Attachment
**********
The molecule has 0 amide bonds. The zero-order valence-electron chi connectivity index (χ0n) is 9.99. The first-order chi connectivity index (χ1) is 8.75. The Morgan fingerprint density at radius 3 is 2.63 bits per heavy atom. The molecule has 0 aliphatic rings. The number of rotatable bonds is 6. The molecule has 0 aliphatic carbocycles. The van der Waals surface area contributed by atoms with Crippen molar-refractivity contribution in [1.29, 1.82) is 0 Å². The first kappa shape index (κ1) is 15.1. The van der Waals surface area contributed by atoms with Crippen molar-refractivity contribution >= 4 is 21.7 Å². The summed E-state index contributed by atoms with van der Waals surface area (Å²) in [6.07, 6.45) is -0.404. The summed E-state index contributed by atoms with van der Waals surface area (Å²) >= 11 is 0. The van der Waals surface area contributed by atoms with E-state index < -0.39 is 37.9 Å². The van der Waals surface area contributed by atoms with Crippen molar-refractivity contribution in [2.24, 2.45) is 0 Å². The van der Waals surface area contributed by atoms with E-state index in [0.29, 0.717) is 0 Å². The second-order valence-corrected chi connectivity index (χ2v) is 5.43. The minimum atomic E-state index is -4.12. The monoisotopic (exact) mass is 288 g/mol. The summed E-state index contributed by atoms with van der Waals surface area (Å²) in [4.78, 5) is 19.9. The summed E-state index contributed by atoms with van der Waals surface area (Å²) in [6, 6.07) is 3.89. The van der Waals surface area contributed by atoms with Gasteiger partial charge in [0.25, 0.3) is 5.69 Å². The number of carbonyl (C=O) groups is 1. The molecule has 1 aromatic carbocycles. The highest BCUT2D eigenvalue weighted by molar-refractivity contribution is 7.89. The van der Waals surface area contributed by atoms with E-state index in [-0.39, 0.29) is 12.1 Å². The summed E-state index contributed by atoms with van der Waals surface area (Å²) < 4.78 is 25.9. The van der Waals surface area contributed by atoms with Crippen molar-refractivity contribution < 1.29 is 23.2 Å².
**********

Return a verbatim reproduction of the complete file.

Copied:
The molecule has 0 amide bonds. The zero-order valence-electron chi connectivity index (χ0n) is 9.99. The first-order chi connectivity index (χ1) is 8.75. The Morgan fingerprint density at radius 3 is 2.63 bits per heavy atom. The molecule has 0 aliphatic rings. The number of rotatable bonds is 6. The molecule has 0 aliphatic carbocycles. The van der Waals surface area contributed by atoms with Crippen molar-refractivity contribution in [1.29, 1.82) is 0 Å². The first kappa shape index (κ1) is 15.1. The van der Waals surface area contributed by atoms with Crippen molar-refractivity contribution >= 4 is 21.7 Å². The summed E-state index contributed by atoms with van der Waals surface area (Å²) in [6.07, 6.45) is -0.404. The summed E-state index contributed by atoms with van der Waals surface area (Å²) >= 11 is 0. The van der Waals surface area contributed by atoms with E-state index < -0.39 is 37.9 Å². The van der Waals surface area contributed by atoms with Crippen molar-refractivity contribution in [2.24, 2.45) is 0 Å². The van der Waals surface area contributed by atoms with E-state index in [0.29, 0.717) is 0 Å². The second-order valence-corrected chi connectivity index (χ2v) is 5.43. The minimum atomic E-state index is -4.12. The monoisotopic (exact) mass is 288 g/mol. The summed E-state index contributed by atoms with van der Waals surface area (Å²) in [4.78, 5) is 19.9. The summed E-state index contributed by atoms with van der Waals surface area (Å²) in [6, 6.07) is 3.89. The van der Waals surface area contributed by atoms with Gasteiger partial charge in [0.25, 0.3) is 5.69 Å². The number of carbonyl (C=O) groups is 1. The molecule has 1 aromatic carbocycles. The highest BCUT2D eigenvalue weighted by molar-refractivity contribution is 7.89. The van der Waals surface area contributed by atoms with E-state index in [-0.39, 0.29) is 12.1 Å². The summed E-state index contributed by atoms with van der Waals surface area (Å²) < 4.78 is 25.9. The van der Waals surface area contributed by atoms with Crippen molar-refractivity contribution < 1.29 is 23.2 Å².